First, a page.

So I tried Linux Mint Xfce 17 (codenamed Rebecca). Same great Xubuntu base, fantastically easy and safe updater that helps avoid the whole “borked by an update” scenario that the Ubuntu flavors are famous for (not so much on the long-term-support editions though). I love Rebecca! She’s gorgeous, down-to-earth, compliant, low maintenance, and eager to please. Best Mint yet! But again, wireless didn’t work. I actually ended up buying a wifi-dongle just to regain the functionality required of a laptop! I shouldn’t have to do that, but that’s just a fact of the times when you buy a computer that is “built for Windows.”

tpe g54usb 0

This little gem from ThinkPenguin.com cost only $25 and made my laptop a laptop again.  It was the only option after spending a couple of frustrating days following every step of extracting the driver from Windows and “ndswrapping” it into Linux without success.  Money well spent.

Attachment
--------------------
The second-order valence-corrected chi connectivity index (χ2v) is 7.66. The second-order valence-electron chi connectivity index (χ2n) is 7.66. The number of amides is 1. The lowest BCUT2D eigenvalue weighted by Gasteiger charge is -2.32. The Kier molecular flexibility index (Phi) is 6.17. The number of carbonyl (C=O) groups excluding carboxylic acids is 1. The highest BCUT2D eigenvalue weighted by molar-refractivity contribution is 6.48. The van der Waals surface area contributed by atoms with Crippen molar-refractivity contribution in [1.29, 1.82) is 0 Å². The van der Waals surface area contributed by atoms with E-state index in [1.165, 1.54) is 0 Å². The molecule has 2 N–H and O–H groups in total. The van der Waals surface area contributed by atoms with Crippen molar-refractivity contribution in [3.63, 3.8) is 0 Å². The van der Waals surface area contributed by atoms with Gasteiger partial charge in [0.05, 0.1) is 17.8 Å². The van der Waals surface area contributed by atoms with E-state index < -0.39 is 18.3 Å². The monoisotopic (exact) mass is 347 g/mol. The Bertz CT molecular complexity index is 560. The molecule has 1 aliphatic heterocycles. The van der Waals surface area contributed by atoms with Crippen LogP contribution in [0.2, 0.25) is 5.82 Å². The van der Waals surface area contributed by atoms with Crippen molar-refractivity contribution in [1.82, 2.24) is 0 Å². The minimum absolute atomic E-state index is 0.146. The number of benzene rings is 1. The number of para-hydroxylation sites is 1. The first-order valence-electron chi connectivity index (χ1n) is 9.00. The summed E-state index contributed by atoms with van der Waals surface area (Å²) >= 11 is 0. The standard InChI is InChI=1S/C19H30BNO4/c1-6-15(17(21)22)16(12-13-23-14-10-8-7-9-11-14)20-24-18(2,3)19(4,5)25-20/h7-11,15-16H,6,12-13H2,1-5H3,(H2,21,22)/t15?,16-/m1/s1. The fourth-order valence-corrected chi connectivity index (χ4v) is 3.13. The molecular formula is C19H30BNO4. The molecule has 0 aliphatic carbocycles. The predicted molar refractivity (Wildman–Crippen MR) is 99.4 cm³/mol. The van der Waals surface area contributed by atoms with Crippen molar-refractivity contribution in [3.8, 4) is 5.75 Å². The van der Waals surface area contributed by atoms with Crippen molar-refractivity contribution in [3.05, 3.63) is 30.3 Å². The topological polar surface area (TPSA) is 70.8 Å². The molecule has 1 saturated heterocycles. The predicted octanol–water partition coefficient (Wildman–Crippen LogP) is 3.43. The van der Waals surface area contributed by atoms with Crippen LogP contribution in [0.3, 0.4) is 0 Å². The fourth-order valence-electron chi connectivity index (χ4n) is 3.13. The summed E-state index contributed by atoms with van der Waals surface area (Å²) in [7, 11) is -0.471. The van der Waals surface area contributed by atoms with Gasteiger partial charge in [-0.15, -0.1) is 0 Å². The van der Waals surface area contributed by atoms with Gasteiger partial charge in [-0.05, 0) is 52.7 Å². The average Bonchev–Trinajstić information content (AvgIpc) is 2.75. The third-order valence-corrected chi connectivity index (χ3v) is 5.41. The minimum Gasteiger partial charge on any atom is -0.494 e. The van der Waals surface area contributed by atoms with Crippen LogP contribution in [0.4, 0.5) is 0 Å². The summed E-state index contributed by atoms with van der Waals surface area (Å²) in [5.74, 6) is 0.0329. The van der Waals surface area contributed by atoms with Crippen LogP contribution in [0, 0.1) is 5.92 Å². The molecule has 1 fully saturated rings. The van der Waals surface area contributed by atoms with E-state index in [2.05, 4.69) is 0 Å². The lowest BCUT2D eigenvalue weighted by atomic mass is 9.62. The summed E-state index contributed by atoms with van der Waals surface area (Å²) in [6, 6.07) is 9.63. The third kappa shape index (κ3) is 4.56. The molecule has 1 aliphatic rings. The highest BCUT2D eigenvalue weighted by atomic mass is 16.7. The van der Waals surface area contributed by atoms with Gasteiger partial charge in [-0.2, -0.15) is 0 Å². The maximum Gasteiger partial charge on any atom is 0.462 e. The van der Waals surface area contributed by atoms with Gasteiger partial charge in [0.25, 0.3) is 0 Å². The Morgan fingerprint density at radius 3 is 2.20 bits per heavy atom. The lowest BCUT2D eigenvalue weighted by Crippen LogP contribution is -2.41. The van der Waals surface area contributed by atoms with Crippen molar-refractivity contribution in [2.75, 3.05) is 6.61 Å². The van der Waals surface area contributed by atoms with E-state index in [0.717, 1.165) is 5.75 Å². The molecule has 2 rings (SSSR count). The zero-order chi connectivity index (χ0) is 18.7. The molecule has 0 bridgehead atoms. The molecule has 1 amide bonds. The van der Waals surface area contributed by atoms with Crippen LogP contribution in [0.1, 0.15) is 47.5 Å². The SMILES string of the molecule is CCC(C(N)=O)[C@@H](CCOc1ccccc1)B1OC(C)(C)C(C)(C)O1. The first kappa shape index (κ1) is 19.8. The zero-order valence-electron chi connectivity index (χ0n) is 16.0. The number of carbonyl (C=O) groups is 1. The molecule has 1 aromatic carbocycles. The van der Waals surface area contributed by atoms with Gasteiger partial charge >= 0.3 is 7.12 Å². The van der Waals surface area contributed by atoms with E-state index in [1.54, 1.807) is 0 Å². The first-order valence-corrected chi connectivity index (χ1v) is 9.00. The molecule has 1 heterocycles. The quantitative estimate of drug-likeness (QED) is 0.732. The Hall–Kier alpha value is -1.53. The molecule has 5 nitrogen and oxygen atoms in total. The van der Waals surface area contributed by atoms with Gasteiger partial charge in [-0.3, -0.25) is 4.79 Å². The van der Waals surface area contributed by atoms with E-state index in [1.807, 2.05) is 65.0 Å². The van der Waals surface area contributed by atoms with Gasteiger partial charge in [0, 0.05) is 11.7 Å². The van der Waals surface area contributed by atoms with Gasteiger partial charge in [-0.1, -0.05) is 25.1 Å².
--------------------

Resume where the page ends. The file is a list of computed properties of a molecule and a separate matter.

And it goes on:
In the meantime I have been doing most of my work on the desktop, and growing increasingly fond of that ultralight and super-simple LXDE desktop. I hadn’t liked it on buggy, frustrating Lubuntu, but that PCManFM file manager is wonderful, the management and configurability of the panels and applets is every bit as elegant and easy in LXDE as in it’s older sibling, Xfce.  Basically, I just got used to it, and since I use it here on the desktop all the time, I figured my laptop should be the same way instead of confusing myself between the two.  And in front of other people too, since I use the laptop at work and school a lot.  As much as I adore the lovely Rebecca, I decided to try out the new 64-bit LXLE 14.04 and see how it compared with my desktop’s 32-bit LXLE 12.04.